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Still, one thing the protesters make clear is that they are not out to evict the elite campers, only to call attention to their presence. "We're not trying to get them to close down. We're not trying to get them to stop peeing on redwoods or whatever. The goal has always been to focus on the public, to get them to understand that the way the system works is not the way you learned it in civics class, that a lot of it goes on behind closed doors," she says.
"I could care less if they're running around in pink tutus," Moore adds, joking about the 99 percent white, 100 percent male club's legendary onstage entertainment.
Moore's claims appear sound. Studies by UCSC and SSU professors confirm that there exists a class of socioeconomic elites in the club, and that networking at the Grove offers its male members tangible professional advantages.
Despite the club's motto, "Weaving Spiders Come Not Here"—discouraging members from doing business—the camp's daily Lakeside Talks are directly related to members' professions. Past speeches—all off-limits to the public—have included Justice Antonin Scalia's "Church, State, and the Constitution," Rupert Murdoch's "The Future of News," Colin Powell's "From Battlefields to Playing Fields: Economics, Energy, and Education," and an untitled speech by Gov. Arnold Schwarzenegger while he was still in office.
Richard Nixon, though once caught on tape calling the encampment "the most faggy goddamned thing you could ever imagine," credits his own Lakeside Talk with marking "the first stone of [his] path to the presidency." Additionally, at the same encampment, he described in his memoirs striking a deal with Reagan that the former California governor would run for president only if Nixon faltered. Further back, Eisenhower's Lakeside Talk also helped his candidacy, and even one of the club's own leaked publications states that the Manhattan Project was conceived at the Grove's clubhouse.
Of course, there are those who believe far more serious offenses take place in the redwoods, and Moore and Occupy Bohemian Grove want nothing to do with them.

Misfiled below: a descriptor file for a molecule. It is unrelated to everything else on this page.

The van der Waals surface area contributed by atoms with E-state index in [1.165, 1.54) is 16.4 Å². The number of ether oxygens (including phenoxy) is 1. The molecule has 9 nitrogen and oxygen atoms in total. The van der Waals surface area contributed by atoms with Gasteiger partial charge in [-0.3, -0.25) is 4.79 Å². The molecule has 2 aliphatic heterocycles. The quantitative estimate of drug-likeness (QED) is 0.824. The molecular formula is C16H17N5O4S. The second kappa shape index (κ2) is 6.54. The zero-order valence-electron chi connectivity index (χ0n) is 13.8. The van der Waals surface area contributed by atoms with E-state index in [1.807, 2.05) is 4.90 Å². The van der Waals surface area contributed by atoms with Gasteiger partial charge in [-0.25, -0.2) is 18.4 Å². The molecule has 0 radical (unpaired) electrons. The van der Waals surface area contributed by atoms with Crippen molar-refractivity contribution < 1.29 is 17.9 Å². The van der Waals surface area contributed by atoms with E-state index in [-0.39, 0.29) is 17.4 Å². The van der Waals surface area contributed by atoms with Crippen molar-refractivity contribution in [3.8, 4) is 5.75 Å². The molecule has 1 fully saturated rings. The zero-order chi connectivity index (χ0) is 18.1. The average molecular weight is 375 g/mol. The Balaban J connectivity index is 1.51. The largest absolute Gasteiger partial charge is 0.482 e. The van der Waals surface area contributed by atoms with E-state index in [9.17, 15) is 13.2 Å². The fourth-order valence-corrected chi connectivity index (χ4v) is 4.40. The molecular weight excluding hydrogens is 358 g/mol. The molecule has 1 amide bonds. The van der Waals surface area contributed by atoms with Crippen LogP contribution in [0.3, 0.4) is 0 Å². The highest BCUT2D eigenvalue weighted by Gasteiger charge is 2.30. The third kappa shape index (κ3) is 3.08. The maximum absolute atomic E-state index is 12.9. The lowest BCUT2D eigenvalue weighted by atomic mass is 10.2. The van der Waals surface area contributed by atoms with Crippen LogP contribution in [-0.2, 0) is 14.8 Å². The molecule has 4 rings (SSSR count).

"To my everlasting shame, in 2001 I helped Alex Jones get in. He's a shock-jock on a national radio program; he comes out of Texas. He's a libertarian. It made us all look silly," Moore says, lamenting she had to follow Jones "with a pooper-scooper" explaining to the media that BGAN isn't in on his conspiracies.
Jones' hours in the grove yielded key footage for his documentaries Dark Secrets: Inside Bohemian Grove and its follow-up, The Order of Death, in which he claims members are part of a new world order who worship Moloch, ancient Ammonite deity of child sacrifice. Jones is hardly alone. In the last decade, the entrance to the Bohemian Grove has become a soapbox for 9-11 conspiracy theorists, protesters of fluoridated water and SmartMeters, and those claiming club members are Illuminati or practice satanic worship.
Despite the difficulty to disassociate themselves from fringe activists, Occupy Bohemian Grove's protest this week features the Fukushima Mothers Delegation in an event that harks back to BGAN's roots as an anti-nuke group. The event is named "Creation of Care," in opposition to the Bohemians' fire-and-hooded-figures opening ritual called the "Cremation of Care." Standing up to a club containing directors of a quarter of America's top corporations and every Republican president since Hoover, Moore arms herself only with information of the Grove's goings-on.
"The message is all we have," she says. "We don't have any other kind of power except to get a consistent, concise, clean message out there."